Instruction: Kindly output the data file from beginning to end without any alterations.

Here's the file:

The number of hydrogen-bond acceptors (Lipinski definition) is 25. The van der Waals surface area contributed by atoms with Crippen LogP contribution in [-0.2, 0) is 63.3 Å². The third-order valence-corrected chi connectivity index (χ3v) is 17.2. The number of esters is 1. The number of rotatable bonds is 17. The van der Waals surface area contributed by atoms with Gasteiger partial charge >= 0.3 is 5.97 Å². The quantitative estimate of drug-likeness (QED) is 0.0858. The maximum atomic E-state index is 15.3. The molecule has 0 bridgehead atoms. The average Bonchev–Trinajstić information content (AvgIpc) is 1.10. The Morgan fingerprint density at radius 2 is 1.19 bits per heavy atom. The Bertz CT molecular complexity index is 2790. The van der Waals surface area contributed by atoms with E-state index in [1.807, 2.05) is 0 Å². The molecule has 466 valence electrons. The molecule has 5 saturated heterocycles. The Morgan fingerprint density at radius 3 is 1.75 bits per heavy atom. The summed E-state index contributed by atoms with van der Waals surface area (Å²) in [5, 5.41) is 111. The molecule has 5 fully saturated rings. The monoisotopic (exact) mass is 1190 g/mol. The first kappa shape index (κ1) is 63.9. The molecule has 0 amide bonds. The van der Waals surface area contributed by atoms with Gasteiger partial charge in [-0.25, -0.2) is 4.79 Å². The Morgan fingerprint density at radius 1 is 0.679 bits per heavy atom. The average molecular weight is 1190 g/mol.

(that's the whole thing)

The number of hydrogen-bond acceptors (Lipinski definition) is 25. The van der Waals surface area contributed by atoms with Crippen LogP contribution in [-0.2, 0) is 63.3 Å². The third-order valence-corrected chi connectivity index (χ3v) is 17.2. The number of esters is 1. The number of rotatable bonds is 17. The van der Waals surface area contributed by atoms with Gasteiger partial charge >= 0.3 is 5.97 Å². The quantitative estimate of drug-likeness (QED) is 0.0858. The maximum atomic E-state index is 15.3. The molecule has 0 bridgehead atoms. The average Bonchev–Trinajstić information content (AvgIpc) is 1.10. The Morgan fingerprint density at radius 2 is 1.19 bits per heavy atom. The Bertz CT molecular complexity index is 2790. The van der Waals surface area contributed by atoms with E-state index in [1.807, 2.05) is 0 Å². The molecule has 466 valence electrons. The molecule has 5 saturated heterocycles. The Morgan fingerprint density at radius 3 is 1.75 bits per heavy atom. The summed E-state index contributed by atoms with van der Waals surface area (Å²) in [5, 5.41) is 111. The molecule has 5 fully saturated rings. The monoisotopic (exact) mass is 1190 g/mol. The first kappa shape index (κ1) is 63.9. The molecule has 0 amide bonds. The van der Waals surface area contributed by atoms with Gasteiger partial charge in [-0.25, -0.2) is 4.79 Å². The Morgan fingerprint density at radius 1 is 0.679 bits per heavy atom. The average molecular weight is 1190 g/mol.